I can’t quite make up my mind about all this. On the one hand I’m sick to death of the constant moaning and petitioning of identity groups, racial or not. On the other hand, if we are going to have pressure groups for blacks and Hispanics then I’d like one for my own ethnic group, just to even things out. I’m quite happy to minimize the role of race in daily life as long as black people stop whining about ‘white privilege’.

Richard Spencer believes that humans need groups to belong to to ward off the anomie and purposelessness that assails atomised individuals in today’s world. He feels race consciousness is an effective way of feeling part of something bigger than yourself.

Spencer is surely right when he claims that people who love diversity should actually be in favour of separate nations. It is a truism of evolutionary theory that for a group to maintain its unique qualities, it must be separated in some way from other similar groups. Put different races or breeds together and over time, with interbreeding, they become ever more alike. This is why different races evolved in the first place: whites and Asians have been separated for about 40,000 years and both group separated from Africans about 60,000 years ago. Mixing these distinct races and ethnic groups with their different cultures leads to sameness, not diversity. They should therefore worship the melting pot, not diversity. (Of course they only want diversity of things that barely matter, like skin colour and sexual orientation. Holding opinions that differ from their own is bad diversity).

I also think Spencer is right when he says the cult of diversity has gone from wanting more opportunities for minorities to actively discriminating against whites, especially white males. It was mainly white northern European Protestants who built America and made it a country worth emigrating to and I’m not convinced that the descendants of these Europeans are obliged to hand over the country to whoever wants to come. As Spencer points out, there is an arrow that has for quite some time been pointing the way to the future and it is not pointing towards white people. Now some people celebrate when a black man is chosen to play James Bond, or is elected President of the USA, or when an Asian is made CEO of a company. But why celebrate that if you are white?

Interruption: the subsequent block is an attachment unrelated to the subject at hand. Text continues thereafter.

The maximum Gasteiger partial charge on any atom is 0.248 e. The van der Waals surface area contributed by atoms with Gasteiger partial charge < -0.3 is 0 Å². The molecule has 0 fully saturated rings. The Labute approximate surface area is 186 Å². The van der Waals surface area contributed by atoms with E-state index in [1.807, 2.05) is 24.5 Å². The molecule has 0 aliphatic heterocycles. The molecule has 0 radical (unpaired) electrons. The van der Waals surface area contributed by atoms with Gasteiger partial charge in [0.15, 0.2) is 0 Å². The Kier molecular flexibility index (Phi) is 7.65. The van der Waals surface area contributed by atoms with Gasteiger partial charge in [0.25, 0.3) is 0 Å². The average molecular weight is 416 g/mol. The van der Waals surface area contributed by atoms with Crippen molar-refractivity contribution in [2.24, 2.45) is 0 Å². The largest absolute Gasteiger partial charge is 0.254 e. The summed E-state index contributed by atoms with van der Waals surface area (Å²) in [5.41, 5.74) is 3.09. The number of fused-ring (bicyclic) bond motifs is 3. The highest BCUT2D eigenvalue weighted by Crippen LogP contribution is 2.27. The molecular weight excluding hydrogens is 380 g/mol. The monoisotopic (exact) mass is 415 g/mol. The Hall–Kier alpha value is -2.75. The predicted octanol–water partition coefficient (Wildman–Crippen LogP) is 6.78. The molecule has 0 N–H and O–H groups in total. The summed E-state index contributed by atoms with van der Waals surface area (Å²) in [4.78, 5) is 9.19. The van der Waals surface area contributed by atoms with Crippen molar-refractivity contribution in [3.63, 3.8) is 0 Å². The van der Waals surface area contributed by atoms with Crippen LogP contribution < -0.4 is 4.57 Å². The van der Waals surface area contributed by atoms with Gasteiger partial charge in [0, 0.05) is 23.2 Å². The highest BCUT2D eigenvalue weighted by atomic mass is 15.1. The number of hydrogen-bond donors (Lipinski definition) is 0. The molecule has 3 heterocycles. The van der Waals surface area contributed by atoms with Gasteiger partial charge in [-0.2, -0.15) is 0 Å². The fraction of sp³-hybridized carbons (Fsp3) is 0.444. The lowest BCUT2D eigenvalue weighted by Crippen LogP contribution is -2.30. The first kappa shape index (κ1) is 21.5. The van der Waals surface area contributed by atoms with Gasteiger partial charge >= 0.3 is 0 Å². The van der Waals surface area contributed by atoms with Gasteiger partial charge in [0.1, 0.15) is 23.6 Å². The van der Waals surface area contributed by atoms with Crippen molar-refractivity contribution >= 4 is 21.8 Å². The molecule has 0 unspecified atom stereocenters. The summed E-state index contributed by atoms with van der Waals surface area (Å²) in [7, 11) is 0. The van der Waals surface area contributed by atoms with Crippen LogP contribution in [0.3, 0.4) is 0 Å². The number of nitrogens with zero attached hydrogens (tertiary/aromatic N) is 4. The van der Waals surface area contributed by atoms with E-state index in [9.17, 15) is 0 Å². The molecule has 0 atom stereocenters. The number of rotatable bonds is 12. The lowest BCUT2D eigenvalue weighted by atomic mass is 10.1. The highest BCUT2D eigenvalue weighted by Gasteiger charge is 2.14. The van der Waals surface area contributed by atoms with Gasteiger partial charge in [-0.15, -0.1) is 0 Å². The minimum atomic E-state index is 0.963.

White people are often accused of having a uniquely shameful history, what with slavery, colonialism, imperialism and all the rest. Some people try to defend whites by pointing out that the world was a different place then and everybody had different ideas about right and wrong; you can’t project present day morals into the past. Others say you have to weigh the good with the bad and not just cherry pick the bad parts of our history. Still others say that the atrocities other races committed must also be taken into account if you are going to put white history into its proper context and get a sense of proportion.

Richard Spencer does none of this. His response seems to be, ‘Yeah, isn’t it great? Don’t you want to belong to a race that had the gumption to sail out into the world, that had the curiosity and mental wherewithal to investigate, through science, how things really work rather than rely on religious dogma? Aren’t you proud you belong to a race that invented practically the whole of the modern world, that possessed the outward urge, like Captain Kirk, to boldly go where no man had gone before? Admittedly we occasionally rode roughshod over the rights of natives that we encountered, but did anyone really have human rights until we invented them? And isn’t it better to belong to a race of pioneers than to a load of whining losers who live like parasites off what whites have created?